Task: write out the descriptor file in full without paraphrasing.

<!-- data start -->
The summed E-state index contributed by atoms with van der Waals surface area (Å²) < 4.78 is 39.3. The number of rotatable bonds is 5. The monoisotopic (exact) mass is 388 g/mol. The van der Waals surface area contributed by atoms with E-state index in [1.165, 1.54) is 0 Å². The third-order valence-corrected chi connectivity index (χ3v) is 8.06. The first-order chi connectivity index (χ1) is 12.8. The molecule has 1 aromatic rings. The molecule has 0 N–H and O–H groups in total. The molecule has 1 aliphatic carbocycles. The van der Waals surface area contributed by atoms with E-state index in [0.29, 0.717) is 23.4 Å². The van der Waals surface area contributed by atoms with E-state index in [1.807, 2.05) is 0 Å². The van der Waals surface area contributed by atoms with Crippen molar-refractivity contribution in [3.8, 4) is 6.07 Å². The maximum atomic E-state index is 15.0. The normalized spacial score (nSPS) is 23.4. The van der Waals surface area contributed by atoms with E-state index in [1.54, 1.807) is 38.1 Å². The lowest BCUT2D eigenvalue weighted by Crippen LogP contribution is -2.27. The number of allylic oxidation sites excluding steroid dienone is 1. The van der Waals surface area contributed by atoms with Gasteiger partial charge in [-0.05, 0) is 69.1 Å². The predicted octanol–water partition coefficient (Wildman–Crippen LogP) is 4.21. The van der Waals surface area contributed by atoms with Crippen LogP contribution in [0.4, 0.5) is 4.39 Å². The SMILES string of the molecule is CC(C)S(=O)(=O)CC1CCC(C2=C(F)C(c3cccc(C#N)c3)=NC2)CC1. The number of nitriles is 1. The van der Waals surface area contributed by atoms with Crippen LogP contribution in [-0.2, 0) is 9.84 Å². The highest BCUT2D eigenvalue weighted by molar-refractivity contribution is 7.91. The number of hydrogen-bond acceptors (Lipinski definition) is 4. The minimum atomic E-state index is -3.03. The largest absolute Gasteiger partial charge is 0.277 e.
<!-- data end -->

The summed E-state index contributed by atoms with van der Waals surface area (Å²) < 4.78 is 39.3. The number of rotatable bonds is 5. The monoisotopic (exact) mass is 388 g/mol. The van der Waals surface area contributed by atoms with E-state index in [1.165, 1.54) is 0 Å². The third-order valence-corrected chi connectivity index (χ3v) is 8.06. The first-order chi connectivity index (χ1) is 12.8. The molecule has 1 aromatic rings. The molecule has 0 N–H and O–H groups in total. The molecule has 1 aliphatic carbocycles. The van der Waals surface area contributed by atoms with E-state index in [0.29, 0.717) is 23.4 Å². The van der Waals surface area contributed by atoms with E-state index in [1.807, 2.05) is 0 Å². The van der Waals surface area contributed by atoms with Crippen molar-refractivity contribution in [3.8, 4) is 6.07 Å². The maximum atomic E-state index is 15.0. The normalized spacial score (nSPS) is 23.4. The van der Waals surface area contributed by atoms with E-state index in [1.54, 1.807) is 38.1 Å². The lowest BCUT2D eigenvalue weighted by Crippen LogP contribution is -2.27. The number of allylic oxidation sites excluding steroid dienone is 1. The van der Waals surface area contributed by atoms with Gasteiger partial charge in [-0.05, 0) is 69.1 Å². The predicted octanol–water partition coefficient (Wildman–Crippen LogP) is 4.21. The van der Waals surface area contributed by atoms with Crippen LogP contribution in [0.4, 0.5) is 4.39 Å². The SMILES string of the molecule is CC(C)S(=O)(=O)CC1CCC(C2=C(F)C(c3cccc(C#N)c3)=NC2)CC1. The number of nitriles is 1. The van der Waals surface area contributed by atoms with Crippen LogP contribution in [-0.2, 0) is 9.84 Å². The highest BCUT2D eigenvalue weighted by molar-refractivity contribution is 7.91. The number of hydrogen-bond acceptors (Lipinski definition) is 4. The minimum atomic E-state index is -3.03. The largest absolute Gasteiger partial charge is 0.277 e.